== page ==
New Zealanders are sadder and fatter - but smoking less.
Data from the 2017-18 New Zealand Health Survey also found 88 percent of adults rated their own health as "good, very good or excellent" and 98 percent of parents said the same of their children.
The latest snapshot of the nation's health shows 8.6 percent of adults reported mental distress in the previous month - up from 7.6 percent the year before.
Ministry of Health chief adviser on population health Fran McGrath said this mirrored international trends.
"It may be real. It may be it's more acceptable to say those are some of the things you are feeling. We are certainly treating it seriously, anyway."
Ministry of Health and Addiction Inquiry was due to report back shortly, and was also rolling out more support services to schools, she said.
People living in the most socioeconomically deprived areas were 2.5 times more likely to experience psychological distress as those living in the least deprived areas.
Obesity tipped the scales at 32 percent of the adult population, up from 27 percent a decade ago.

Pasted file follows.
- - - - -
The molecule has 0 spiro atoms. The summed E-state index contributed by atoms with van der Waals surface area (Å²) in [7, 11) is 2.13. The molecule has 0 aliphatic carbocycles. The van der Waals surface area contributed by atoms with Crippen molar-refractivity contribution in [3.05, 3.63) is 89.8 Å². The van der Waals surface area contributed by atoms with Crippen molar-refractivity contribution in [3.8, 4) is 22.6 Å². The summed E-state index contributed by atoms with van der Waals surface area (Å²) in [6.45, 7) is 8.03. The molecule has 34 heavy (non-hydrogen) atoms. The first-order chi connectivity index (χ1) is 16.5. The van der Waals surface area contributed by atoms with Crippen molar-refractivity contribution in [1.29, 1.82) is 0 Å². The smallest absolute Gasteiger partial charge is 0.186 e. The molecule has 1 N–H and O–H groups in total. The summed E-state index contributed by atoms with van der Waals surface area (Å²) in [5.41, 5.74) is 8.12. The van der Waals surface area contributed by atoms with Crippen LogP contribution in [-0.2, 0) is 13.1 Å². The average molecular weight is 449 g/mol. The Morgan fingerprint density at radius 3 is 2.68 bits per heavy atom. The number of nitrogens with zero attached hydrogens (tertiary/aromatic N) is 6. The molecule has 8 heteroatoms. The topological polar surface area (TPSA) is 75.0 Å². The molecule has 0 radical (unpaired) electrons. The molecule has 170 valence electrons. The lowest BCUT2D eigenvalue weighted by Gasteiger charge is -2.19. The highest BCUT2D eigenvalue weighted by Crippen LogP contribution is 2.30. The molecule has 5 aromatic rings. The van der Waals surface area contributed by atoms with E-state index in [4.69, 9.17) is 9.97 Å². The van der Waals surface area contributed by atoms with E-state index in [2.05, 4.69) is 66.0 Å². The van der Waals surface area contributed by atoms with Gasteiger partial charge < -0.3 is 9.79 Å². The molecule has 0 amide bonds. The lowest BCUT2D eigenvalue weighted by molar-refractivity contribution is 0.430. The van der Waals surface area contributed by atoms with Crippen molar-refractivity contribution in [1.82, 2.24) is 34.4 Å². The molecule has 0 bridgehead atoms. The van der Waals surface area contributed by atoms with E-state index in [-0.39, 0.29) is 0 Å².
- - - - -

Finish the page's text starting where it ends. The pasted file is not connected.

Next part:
Smoking rates have dropped from 20 percent of the population to 15 percent over the same period.
The biggest reduction was for 15 to 17-year-olds, with 3.6 percent smoking in the latest survey, compared with 16 percent in 2007.
"That's a really significant drop. It may be the cost - or it maybe it's no longer seen as something that's cool to do. That's the anecdotal feedback."
Around one in seven adults reported not visiting a GP due to cost in the past year, which was not significantly different from five years ago.
Dr McGrath said these so-called "first tier" statistics were very important for working out the high priority areas to address health problems and where to target government policy.